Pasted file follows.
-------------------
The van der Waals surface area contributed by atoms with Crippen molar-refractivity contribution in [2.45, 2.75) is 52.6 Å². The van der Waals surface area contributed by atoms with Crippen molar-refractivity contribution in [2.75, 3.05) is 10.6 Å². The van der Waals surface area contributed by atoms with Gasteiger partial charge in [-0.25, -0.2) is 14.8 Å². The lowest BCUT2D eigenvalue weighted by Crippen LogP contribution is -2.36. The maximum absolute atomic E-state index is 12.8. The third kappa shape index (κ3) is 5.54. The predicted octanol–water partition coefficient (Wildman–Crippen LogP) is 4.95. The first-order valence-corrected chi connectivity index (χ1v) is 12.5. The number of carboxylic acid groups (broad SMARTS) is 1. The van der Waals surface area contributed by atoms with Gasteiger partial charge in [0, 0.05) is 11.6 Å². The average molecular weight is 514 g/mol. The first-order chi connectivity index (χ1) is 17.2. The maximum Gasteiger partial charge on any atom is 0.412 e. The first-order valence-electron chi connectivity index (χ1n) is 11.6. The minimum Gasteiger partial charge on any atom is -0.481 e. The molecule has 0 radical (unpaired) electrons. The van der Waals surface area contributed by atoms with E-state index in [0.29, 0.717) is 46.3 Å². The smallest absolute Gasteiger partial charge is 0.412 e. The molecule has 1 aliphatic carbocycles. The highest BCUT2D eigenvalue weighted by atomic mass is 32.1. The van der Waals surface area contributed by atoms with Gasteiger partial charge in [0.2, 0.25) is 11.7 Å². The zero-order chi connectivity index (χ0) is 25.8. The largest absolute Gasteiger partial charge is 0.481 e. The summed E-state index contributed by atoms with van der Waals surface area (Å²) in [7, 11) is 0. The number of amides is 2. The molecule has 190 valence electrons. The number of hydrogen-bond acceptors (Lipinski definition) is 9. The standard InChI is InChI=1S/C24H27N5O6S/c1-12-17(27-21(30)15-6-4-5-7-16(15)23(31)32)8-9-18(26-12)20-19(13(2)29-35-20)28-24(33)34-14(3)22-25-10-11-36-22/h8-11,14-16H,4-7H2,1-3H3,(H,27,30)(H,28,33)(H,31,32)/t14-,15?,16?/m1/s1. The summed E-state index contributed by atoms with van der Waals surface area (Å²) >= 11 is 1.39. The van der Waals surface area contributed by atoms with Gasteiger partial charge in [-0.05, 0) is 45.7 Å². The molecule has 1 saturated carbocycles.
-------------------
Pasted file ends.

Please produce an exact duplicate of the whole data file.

The van der Waals surface area contributed by atoms with Crippen molar-refractivity contribution in [2.45, 2.75) is 52.6 Å². The van der Waals surface area contributed by atoms with Crippen molar-refractivity contribution in [2.75, 3.05) is 10.6 Å². The van der Waals surface area contributed by atoms with Gasteiger partial charge in [-0.25, -0.2) is 14.8 Å². The lowest BCUT2D eigenvalue weighted by Crippen LogP contribution is -2.36. The maximum absolute atomic E-state index is 12.8. The third kappa shape index (κ3) is 5.54. The predicted octanol–water partition coefficient (Wildman–Crippen LogP) is 4.95. The first-order valence-corrected chi connectivity index (χ1v) is 12.5. The number of carboxylic acid groups (broad SMARTS) is 1. The van der Waals surface area contributed by atoms with Gasteiger partial charge in [0, 0.05) is 11.6 Å². The average molecular weight is 514 g/mol. The first-order chi connectivity index (χ1) is 17.2. The maximum Gasteiger partial charge on any atom is 0.412 e. The first-order valence-electron chi connectivity index (χ1n) is 11.6. The minimum Gasteiger partial charge on any atom is -0.481 e. The molecule has 0 radical (unpaired) electrons. The van der Waals surface area contributed by atoms with E-state index in [0.29, 0.717) is 46.3 Å². The smallest absolute Gasteiger partial charge is 0.412 e. The molecule has 1 aliphatic carbocycles. The highest BCUT2D eigenvalue weighted by atomic mass is 32.1. The van der Waals surface area contributed by atoms with Gasteiger partial charge in [0.2, 0.25) is 11.7 Å². The zero-order chi connectivity index (χ0) is 25.8. The largest absolute Gasteiger partial charge is 0.481 e. The summed E-state index contributed by atoms with van der Waals surface area (Å²) in [7, 11) is 0. The number of amides is 2. The molecule has 190 valence electrons. The number of hydrogen-bond acceptors (Lipinski definition) is 9. The standard InChI is InChI=1S/C24H27N5O6S/c1-12-17(27-21(30)15-6-4-5-7-16(15)23(31)32)8-9-18(26-12)20-19(13(2)29-35-20)28-24(33)34-14(3)22-25-10-11-36-22/h8-11,14-16H,4-7H2,1-3H3,(H,27,30)(H,28,33)(H,31,32)/t14-,15?,16?/m1/s1. The summed E-state index contributed by atoms with van der Waals surface area (Å²) >= 11 is 1.39. The van der Waals surface area contributed by atoms with Gasteiger partial charge in [-0.05, 0) is 45.7 Å². The molecule has 1 saturated carbocycles.